Ramadan 2021 – The Holy Month

Ramadan denotes an Islamic tradition that calls upon able-bodied Muslims of sound mind to observe Roza, a fasting ritual in the Islamic calendar’s holy month. The following presentation will help you prepare for a successful Ramadan in 2021.

Persons from countries across the Eastern Mediterranean Region sharing their pla...

Persons from countries across the Eastern Mediterranean Region sharing their plans for a healthy and COVID-19 safe Ramadan in 2021

When does Ramadan begin In 2021?

Ramadan comes on the 9th month of the Islamic calendar, which follows the lunar cycle. As such, it arrives ten days earlier than the previous year when viewed in the Gregorian calendar. This year, the holy month of Ramadan will commence on Monday 12th April, when the crescent moon is seen over Mecca. It will end on Tuesday 11th May after 30 days.

What Are You Expected To Do during Ramadan?


When the Holy Month commences, you are expected to avoid food and any sexual activity. Instead, you should partake more in praying, reading the Quran, and engaging in virtuous deeds like charity.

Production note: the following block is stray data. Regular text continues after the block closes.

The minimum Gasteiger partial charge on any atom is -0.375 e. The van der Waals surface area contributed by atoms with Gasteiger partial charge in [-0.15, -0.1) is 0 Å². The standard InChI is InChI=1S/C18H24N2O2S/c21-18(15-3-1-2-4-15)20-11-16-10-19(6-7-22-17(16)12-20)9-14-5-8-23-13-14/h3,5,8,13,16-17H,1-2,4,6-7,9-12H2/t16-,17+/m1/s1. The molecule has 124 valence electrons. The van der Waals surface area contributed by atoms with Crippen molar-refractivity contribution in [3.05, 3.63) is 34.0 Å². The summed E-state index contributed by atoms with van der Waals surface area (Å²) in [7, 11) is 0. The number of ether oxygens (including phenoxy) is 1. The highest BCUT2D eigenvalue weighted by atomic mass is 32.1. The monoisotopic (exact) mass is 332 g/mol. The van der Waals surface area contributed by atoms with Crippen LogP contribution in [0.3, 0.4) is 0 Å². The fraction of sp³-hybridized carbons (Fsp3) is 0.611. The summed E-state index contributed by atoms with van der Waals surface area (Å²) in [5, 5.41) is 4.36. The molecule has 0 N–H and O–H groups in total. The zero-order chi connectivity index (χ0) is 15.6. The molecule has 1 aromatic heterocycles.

Fasting, also known as Sawm, begins every day at sunrise and ends at dusk. It essentially starts after consuming a pre-dawn meal known as suhoor, right before Fajr, the morning prayer. Sawm ends after the sunset prayer (Maghrib) and gives Muslims an opportunity to enjoy the evening meal (iftar).

Who Should Fast?


Every Muslim past puberty who’s able-bodied and of sound mind is required to fast. The sick, old, pregnant, and women in their menses are exempted from fasting. However, this group is expected to make up for the fast later, except for the elderly and people living with chronic illnesses like diabetes.

Ending the Fast


Ramadan ends on Eid al-Fitr, which means the Festival of Breaking the Fast. This year, Eid al-Fitr will come on the 12th or 13th of May. This day is observed with great feasting, socializing among friends and family, and gifting kids with new clothes and presents. On this day, Muslims worldwide share food with the needy, regardless of the latter’s religious background.

The Corona Effect


This year, the pandemic casts its shadow over the celebration of Ramadan. Remeber, the safest way to host social events is virtually — or just with the people you live with, avoid large gatherings and events.

In-person events, especially those that are crowded and held indoors with poor ventilation, vastly increase the risk of COVID-19 spreading.

Images: Ibrahim.ID & Mohsen Karam-Ali & Zoheir Seidanloo & Zafeerrais

Tommy Olovsson

I have more than 15 years of experience of working online - administrating websites of various topics. I am also the founder and Editor-in-Chief of Departement 1. Right now, I concentrate on Web Publishing and Affiliate Marketing